There are thousands of miracles that show this process is not simply a sacred sentiment. It is real. Dieties are living entities who can talk, eat, sleep just like we do. Ganesha drinks milk in temples all over the world. Mahakaleshwar in Ujjain accepts your offering of alcohol by drinking it when you keep it near his mouth. Vishnu turns his entire body in order to give darshan for a sincere devotee. Devi reduces her height so that she will fit through wooden doors when the pujacharyas take her out of the garba mandir. You can hear the anklets of Devi Meenakshi in Madhurai and the salangai of Nataraja in Chidambharam.

As Bhagavan Paramahamsa Nithyananda says, puja is ultimate shaktipada process. Shaktipada is an energy filled space of oneness you have with the cosmos through a physical form, either your guru or a deity. Ultimately, our prayers and worship are not a bargaining method with the divine. Even when we pray, we recognize and celebrate the fact that we are divine.

We are all divine. We are all part of the universal energy.

Whether or not you accept Hinduism as your faith, the fact is that divinity is in us. We manifest our reality out of the cognitions that we have about ourselves, the world around us and life in general. No matter if you manifest a lower reality or the ultimate reality of being Sadashiva, you are the ultimate because you manifest not because of what you manifested.

In Agama, as revealed by Sadashiva himself, the practice is key. As we saw before, Bhagavan compares the veda-agamas to an electric circuit. You cannot understand the electric circuit just by the on-off switch, or the Mahavakya. It is convenient when the on-off switch is working. But when it is not?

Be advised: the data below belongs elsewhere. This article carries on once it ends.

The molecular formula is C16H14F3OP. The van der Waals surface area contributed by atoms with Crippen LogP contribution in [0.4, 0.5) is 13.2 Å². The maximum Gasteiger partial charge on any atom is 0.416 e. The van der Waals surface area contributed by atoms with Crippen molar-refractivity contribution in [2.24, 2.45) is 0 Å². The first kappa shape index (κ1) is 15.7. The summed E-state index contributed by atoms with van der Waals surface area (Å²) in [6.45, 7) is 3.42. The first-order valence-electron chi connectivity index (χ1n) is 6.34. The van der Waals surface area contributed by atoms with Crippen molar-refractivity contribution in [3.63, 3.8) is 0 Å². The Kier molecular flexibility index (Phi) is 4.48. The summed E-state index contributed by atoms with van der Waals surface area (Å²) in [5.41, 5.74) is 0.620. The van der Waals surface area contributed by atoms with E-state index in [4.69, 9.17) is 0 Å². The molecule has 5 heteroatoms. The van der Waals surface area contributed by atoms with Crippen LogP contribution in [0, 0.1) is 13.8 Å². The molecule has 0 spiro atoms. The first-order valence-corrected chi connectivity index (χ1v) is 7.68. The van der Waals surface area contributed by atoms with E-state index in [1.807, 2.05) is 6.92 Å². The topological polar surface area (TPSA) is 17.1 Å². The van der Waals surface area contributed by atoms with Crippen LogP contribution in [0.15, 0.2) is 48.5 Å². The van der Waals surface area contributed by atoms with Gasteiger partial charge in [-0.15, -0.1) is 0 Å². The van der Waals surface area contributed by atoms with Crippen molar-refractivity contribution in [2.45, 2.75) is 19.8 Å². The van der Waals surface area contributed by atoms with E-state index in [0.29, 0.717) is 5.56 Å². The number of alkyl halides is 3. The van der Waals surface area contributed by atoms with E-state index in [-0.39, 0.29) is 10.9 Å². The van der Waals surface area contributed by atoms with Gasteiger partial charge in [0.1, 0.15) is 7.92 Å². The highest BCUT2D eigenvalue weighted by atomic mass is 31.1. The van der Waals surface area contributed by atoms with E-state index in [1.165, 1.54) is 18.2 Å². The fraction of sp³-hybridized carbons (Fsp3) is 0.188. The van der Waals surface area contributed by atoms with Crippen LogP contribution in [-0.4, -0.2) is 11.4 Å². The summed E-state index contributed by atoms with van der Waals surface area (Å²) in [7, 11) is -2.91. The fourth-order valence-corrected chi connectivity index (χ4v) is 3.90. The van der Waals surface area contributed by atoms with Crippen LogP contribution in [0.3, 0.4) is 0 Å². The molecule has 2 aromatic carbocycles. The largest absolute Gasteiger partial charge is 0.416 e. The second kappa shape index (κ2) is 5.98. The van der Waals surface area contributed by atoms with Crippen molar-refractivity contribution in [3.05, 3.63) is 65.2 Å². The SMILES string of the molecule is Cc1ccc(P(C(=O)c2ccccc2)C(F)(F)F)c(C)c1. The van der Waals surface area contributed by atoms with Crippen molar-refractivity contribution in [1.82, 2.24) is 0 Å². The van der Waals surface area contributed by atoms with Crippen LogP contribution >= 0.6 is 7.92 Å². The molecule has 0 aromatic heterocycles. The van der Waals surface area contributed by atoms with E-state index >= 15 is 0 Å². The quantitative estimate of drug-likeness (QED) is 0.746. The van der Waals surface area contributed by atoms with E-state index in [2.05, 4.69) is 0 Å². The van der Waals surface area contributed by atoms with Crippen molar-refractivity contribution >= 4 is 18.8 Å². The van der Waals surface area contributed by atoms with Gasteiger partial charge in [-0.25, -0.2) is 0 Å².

You must know the entire electric circuit. In the same way, we must practice everything prescribed by Sadashiva in the agama so that we can experience oneness and shaktipada with Him. Puja and worship is that entire circuit. Following yogic practice, puja, listening to great truths in Hindu scripture and practice- all of these are daily practices that Sadashiva necessitates for enlightenment.

This, in the end, is why we do deity worship.

The devotion that is a result of this is the perfect bonus. Devotion emerges like a blooming flower from within, and from the flower a nectar oozes. It is sweetness multifold.  By chanting the words that make up Sadashiva and becoming Sadashiva ourselves, puja is offered to Divine. It is the ultimate process that starts our whole day off in bliss. 

It is with this foundation, in His very blood and ancestry, that Paramahamsa Nithyananda began his life on Earth. Puja, deity worship and devotion to Sadashiva, made the pillars on which Bhagavan built his whole life, setting an example for an entire civilization of Nithyananda Yogis that comes after Him.